Kids, Impulse Control and Public Spaces

kids and impulse control

kids and impulse controlI was not at the Cincinnati Zoo when that 4-year old bolted from his mom into the enclosure. I am not an expert on gorillas or on zoo design. I don’t know the child in question or his parents (some reports state dad was there, too, although he’s not come under fire like mom has). We do know that it was a tragedy — a child (and his family and the bystanders) were traumatized, a 17-year old gorilla lost his life.

Preschoolers are developing their impulse control; they don’t already have it. You might have heard about the Stanford Marshmallow Experiment. That’s the test where researchers sat down with children 4 to 6 years old and gave them a marshmallow. The researcher tells the child something like, I need to leave and you can eat that marshmallow or you can wait and then you’ll get a second marshmallow when I get back. Then the researcher leaves the room and observes what the child does through a one-way mirror. And what they found is that the younger a child is the more likely they are to eat the marshmallow.

Young preschoolers, they are bird (marshmallow) in hand type people.

And then there are those children who have a harder time with impulse control. Those kids tend to be more active, less scared, more persistent (the ones who will nag nag nag you) and less concerned about punishment and reward. They are kids who live in the RIGHT NOW. These are the ones who eat the marshmallow before the door finishes closing behind the researcher. That’s a temperament thing; some kids just have more impulsive personalities than other kids and will need more support, understanding and opportunity to develop their self-control.

Back to that marshmallow test. They’ve looked at it a lot over the years and one of the things they’ve found is that children are able to delay gratification (be less impulsive) when their environment is “reliable,” i.e., when their environment is more predictable.

Here’s a video that explains that:

Now I want you to think about this when we think about young children in public spaces, where reliability is generally lower. If you’re at home or at your daycare or at your babysitter’s, you pretty much know when you’ll eat and what you eat. You know where the bathroom is. You know when your little sister goes down for her nap. You count on this consistency.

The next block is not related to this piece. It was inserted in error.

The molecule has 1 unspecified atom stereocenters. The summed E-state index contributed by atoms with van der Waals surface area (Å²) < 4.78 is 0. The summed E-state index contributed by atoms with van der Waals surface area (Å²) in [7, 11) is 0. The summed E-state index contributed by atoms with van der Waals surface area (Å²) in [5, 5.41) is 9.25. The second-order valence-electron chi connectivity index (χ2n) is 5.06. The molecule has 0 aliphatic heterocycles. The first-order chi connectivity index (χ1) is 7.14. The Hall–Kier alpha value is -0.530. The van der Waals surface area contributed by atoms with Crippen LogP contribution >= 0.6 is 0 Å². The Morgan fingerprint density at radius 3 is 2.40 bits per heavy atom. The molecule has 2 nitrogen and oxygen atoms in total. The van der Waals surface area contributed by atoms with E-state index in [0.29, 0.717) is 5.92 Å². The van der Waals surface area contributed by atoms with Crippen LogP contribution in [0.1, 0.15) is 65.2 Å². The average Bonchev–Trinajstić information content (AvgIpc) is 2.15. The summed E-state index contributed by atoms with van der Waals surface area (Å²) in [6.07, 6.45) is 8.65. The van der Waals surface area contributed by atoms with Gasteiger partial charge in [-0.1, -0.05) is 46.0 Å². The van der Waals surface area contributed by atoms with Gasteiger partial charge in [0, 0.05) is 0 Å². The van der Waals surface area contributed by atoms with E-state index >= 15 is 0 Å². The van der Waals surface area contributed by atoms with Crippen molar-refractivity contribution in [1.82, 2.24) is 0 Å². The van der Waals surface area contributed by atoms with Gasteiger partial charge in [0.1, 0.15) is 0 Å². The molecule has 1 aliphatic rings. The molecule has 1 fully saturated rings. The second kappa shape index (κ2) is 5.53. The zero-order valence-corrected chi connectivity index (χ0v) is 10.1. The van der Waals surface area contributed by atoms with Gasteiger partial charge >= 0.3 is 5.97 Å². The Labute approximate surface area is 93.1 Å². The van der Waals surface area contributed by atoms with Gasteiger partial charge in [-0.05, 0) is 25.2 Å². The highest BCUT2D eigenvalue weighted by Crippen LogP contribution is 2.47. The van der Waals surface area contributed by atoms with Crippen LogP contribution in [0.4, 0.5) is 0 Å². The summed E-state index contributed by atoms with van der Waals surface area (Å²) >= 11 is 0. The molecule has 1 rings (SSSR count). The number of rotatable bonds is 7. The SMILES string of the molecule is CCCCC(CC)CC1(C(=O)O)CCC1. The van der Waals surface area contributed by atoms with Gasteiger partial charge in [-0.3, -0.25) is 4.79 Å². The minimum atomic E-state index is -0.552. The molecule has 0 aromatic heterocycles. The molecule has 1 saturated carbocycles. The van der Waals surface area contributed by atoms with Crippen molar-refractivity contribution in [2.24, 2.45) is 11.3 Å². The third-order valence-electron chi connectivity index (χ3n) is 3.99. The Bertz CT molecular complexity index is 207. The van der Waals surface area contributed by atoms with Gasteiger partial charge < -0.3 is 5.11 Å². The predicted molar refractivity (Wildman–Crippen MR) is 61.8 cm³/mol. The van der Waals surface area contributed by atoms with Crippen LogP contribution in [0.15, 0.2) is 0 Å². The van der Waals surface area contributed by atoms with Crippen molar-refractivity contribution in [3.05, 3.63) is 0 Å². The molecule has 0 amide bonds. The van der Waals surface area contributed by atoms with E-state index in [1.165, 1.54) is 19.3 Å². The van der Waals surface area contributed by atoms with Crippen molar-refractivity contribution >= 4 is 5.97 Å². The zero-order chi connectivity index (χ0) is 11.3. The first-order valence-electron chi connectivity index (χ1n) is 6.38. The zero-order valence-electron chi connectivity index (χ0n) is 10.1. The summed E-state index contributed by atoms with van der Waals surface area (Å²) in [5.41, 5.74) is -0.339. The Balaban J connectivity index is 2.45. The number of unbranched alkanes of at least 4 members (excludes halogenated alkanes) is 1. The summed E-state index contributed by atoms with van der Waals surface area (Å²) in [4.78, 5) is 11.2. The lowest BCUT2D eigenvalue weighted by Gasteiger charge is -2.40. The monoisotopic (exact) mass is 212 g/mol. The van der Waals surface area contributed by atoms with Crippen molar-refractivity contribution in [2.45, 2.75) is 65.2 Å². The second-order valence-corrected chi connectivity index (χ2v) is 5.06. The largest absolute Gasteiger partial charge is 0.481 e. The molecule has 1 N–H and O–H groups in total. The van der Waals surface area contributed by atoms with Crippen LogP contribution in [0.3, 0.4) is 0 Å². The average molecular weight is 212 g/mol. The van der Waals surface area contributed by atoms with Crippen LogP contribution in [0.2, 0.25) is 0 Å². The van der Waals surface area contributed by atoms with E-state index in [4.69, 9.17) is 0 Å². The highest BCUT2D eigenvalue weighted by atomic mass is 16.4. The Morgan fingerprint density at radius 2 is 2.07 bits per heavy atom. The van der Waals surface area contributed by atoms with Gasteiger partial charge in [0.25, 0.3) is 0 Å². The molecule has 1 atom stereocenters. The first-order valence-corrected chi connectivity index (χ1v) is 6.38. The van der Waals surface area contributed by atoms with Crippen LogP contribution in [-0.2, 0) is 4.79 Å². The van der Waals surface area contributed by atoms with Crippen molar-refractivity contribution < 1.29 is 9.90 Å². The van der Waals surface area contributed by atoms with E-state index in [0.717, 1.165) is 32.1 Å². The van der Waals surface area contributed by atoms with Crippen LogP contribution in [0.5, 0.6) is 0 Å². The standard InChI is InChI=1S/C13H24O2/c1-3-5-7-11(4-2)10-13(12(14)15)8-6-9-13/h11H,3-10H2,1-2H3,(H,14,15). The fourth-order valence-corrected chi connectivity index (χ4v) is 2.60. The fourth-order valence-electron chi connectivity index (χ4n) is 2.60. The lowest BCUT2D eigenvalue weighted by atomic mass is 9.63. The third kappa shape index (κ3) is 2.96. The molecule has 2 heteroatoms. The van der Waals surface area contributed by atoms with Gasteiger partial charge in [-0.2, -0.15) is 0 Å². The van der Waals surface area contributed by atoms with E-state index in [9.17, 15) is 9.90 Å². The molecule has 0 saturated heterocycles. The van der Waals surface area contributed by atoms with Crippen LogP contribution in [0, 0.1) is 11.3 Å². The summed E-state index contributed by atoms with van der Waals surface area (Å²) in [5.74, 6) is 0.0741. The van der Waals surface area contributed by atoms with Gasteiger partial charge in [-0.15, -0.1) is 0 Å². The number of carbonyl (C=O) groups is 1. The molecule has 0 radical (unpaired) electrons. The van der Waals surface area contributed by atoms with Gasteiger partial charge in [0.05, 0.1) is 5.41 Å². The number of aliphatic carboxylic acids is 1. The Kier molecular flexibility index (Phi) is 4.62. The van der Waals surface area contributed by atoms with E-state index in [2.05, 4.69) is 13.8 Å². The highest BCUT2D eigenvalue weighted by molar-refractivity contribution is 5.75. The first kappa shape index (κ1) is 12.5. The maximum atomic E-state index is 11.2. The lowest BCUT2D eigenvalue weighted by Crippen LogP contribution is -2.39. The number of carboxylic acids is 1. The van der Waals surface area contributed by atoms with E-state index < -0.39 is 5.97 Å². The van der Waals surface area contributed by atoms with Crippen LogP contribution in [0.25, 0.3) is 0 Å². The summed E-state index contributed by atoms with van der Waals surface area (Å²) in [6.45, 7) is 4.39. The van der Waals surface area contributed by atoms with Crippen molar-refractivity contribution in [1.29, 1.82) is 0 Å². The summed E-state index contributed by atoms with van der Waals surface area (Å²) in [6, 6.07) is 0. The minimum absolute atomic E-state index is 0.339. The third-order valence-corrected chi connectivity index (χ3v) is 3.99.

Then there’s the zoo that — with all it’s fun and excitement — is extremely unreliable. You will likely have to wait for the potty, It may be one of those scary self-flushing potties. Your juice might be warmer than you like it or be the wrong juice or the wrong straw. Your dad promises you that you’ll see the snakes but when you get there the exhibit is closed. Children have finite resources to draw on so even a child with pretty good impulse control might hit their limit at places that lack reliability.

I’ve been to the zoo with a slew of 4-year olds (my own and other people’s including some pretty hectic trips with a whole preschool class) and I know that at a certain point everyone is tired, grouchy and done-in. For any child — not just one who’s struggling with impulse control — this is the point where the lousy behavior comes out. Stand at the exit of a zoo sometime and watch how many kids are carried (or dragged) out sobbing. Notice how many wrench free of their parents’ hand or let go of the stroller or their parents’ back pocket to run to the cotton candy stand or souvenir store with their parents hollering at them to “Get back here!”

This time it was something far more dangerous with tragic results. On another day it might have just meant a lecture or a time-out.

Like I said, I wasn’t there and I didn’t see it. I don’t know that child or his parents and I’ve never been to the Cincinnati zoo so I can’t speak to the efficacy of the barriers around its exhibits. But I do know 4-year olds. Events like these are blessedly rare but impulsive behavior by preschoolers is not.

The Labyrinth of Life


labyrinthWhen I was twenty I was dating someone who was sober and so I was attending Al-Anon meetings both to support him and because my (also sober) best friend was encouraging me to go. At that time in my life I had this idea that getting sober was an event with a before (drinking) and an after (no drinking). I don’t know why I thought this but I think it was part and parcel of being twenty and not knowing very much and thinking that things could be as easy as that. Back then I thought there was a finish line marked “success” and that grown ups who had any sense were living there and that’s where I — and my boyfriend and my best friend — were headed because we were doing what the experts said, going to meetings, stepping forward one day at a time.

I trusted the straightforward path with straightforward rules and I trusted that as long as we were moving forward and following the rules we would end up at the finish line. I didn’t know then that life is more like a labyrinth — meant for wandering — and that there is no finish line. I didn’t understand that life is process and it’s the process that matters.